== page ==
The eradication of carbon emissions is a main goal of the U of L and UK collaboration. Instead of capturing released carbon from combustion gases, the project allows carbon to never even enter the cycle.

“The problem with hydrogen now is getting rid of the carbon, and in this there is no carbon anywhere in the cycle, which has major implications,” Pendyala said.

Since this process is completed without the presence of carbon anywhere throughout the cycle, it seems to be a solution to the immense carbon emissions released in coal- red power. Carbon reduction goals have become a major issue in the world, national and state political systems.

According to Kentucky’s department of energy and environment, more than 90 percent of Kentucky’s energy is currently from coal- red power. Although coal power is Kentucky and the United States’ predominant source of energy, the carbon emission it produces poses a threat.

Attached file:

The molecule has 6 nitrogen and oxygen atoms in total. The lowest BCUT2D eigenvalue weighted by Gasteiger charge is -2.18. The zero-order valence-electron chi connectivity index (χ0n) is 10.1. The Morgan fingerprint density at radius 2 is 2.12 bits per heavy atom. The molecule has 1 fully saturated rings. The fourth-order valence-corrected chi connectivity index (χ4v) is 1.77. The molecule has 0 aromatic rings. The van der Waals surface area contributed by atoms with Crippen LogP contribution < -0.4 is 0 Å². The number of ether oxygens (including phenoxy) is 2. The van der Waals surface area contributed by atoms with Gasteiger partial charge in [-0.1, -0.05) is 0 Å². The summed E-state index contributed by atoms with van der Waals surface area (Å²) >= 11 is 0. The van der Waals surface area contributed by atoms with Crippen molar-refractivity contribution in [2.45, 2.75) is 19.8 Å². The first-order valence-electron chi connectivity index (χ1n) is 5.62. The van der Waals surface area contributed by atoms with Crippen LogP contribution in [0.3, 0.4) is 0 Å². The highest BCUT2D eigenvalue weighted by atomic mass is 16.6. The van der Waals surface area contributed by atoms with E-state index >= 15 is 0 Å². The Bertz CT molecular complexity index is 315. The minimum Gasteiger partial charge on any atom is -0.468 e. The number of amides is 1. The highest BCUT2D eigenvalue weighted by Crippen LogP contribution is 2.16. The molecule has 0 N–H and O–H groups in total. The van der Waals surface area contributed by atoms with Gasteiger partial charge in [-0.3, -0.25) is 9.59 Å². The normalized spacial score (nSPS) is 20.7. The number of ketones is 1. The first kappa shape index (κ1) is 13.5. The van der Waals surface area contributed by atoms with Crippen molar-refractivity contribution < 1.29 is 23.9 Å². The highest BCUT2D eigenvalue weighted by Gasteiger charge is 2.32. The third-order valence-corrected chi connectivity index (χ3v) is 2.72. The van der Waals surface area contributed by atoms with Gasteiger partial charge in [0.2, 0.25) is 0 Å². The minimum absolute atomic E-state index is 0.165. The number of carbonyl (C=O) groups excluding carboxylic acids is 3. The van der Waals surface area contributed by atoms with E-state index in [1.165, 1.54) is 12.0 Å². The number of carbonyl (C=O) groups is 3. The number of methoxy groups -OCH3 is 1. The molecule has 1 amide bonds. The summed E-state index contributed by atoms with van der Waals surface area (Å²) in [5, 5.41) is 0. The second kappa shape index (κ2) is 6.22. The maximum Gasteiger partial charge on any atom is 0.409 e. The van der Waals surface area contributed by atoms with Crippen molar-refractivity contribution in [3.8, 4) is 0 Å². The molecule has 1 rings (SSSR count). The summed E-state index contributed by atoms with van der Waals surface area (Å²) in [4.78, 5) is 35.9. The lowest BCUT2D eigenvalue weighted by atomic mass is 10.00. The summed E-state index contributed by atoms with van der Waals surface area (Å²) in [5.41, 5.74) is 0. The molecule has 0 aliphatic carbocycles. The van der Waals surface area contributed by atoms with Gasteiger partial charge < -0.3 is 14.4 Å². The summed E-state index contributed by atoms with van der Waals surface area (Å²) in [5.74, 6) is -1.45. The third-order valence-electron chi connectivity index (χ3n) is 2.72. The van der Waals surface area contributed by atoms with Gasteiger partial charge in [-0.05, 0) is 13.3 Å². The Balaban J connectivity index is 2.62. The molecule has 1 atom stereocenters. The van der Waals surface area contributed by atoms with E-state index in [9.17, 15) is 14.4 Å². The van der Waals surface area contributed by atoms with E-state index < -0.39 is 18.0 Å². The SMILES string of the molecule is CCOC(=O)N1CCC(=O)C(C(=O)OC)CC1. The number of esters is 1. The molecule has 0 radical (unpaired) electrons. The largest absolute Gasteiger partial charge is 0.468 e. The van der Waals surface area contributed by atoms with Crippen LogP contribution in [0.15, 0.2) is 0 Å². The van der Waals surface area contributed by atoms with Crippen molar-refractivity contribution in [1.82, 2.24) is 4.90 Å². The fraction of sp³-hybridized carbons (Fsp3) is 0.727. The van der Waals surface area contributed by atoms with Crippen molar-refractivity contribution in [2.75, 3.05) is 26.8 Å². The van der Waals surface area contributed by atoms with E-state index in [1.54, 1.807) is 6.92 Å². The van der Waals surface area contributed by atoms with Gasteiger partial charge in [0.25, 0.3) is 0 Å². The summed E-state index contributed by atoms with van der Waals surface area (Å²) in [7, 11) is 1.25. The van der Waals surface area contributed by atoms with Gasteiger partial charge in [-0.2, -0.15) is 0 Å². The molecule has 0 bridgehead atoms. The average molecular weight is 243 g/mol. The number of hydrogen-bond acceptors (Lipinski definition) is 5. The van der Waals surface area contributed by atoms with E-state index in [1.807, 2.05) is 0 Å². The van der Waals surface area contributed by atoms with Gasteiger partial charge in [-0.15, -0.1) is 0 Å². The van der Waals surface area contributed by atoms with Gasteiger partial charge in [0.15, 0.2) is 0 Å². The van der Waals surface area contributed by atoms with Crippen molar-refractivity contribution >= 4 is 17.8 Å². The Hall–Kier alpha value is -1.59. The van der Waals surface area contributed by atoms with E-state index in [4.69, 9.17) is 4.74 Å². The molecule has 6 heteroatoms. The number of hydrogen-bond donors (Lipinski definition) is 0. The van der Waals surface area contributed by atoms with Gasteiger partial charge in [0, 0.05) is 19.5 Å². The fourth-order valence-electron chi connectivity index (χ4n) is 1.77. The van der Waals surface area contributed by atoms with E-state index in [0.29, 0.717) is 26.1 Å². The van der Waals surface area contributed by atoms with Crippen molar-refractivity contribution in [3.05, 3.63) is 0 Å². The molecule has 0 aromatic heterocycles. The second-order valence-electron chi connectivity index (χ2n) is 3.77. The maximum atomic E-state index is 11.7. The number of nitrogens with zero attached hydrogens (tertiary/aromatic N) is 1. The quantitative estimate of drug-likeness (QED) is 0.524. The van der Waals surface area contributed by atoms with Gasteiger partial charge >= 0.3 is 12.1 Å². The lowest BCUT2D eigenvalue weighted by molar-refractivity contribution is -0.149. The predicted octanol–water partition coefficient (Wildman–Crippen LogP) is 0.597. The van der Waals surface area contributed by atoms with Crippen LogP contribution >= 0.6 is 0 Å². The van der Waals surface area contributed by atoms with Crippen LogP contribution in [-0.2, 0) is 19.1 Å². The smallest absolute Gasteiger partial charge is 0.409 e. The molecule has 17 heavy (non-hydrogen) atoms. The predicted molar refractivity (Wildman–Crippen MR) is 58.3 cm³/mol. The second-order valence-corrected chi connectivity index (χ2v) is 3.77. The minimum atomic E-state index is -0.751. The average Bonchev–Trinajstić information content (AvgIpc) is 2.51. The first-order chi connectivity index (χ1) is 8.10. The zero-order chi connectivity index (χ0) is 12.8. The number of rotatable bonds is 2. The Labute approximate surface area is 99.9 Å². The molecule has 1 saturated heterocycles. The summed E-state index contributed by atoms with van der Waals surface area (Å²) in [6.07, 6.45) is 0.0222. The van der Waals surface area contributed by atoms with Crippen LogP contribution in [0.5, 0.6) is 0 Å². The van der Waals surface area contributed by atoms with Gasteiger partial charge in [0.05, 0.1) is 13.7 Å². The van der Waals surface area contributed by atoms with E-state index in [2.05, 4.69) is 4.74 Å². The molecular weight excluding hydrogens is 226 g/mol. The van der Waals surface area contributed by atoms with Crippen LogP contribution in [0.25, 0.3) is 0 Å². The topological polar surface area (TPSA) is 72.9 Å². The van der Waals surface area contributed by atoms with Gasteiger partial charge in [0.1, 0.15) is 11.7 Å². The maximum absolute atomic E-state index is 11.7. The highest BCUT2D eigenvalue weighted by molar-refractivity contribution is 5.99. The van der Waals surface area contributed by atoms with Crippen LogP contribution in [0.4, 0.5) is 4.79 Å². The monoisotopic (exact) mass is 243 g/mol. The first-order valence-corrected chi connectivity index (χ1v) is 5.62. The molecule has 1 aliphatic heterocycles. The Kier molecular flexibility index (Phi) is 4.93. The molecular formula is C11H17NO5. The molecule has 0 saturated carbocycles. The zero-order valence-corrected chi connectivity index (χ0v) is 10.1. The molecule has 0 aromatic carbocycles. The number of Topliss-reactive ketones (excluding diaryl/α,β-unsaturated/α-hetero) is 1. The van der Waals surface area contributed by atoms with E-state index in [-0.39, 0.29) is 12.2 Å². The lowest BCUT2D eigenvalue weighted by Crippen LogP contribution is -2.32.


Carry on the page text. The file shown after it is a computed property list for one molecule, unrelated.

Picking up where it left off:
Because the research is so advanced and cutting edge, Pendyala said there have been benefits of working alongside UK.

“Having the collaboration allows us to make the materials and study the properties at the same time,” Pendyala said.

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Cartoon

The consequences of free speech

By Anna Meany– 

The University of Kentucky Athletics Program requires all members of the press to contact players through Media Relations. And apparently, attempting to interview them otherwise will result in complete loss of interviewing privileges. Aaron Smith, writer for UK’s college paper, the Kentucky Kernel, contacted two walkon UK basketball players and asked for interviews, unknowingly jeopardizing the publication.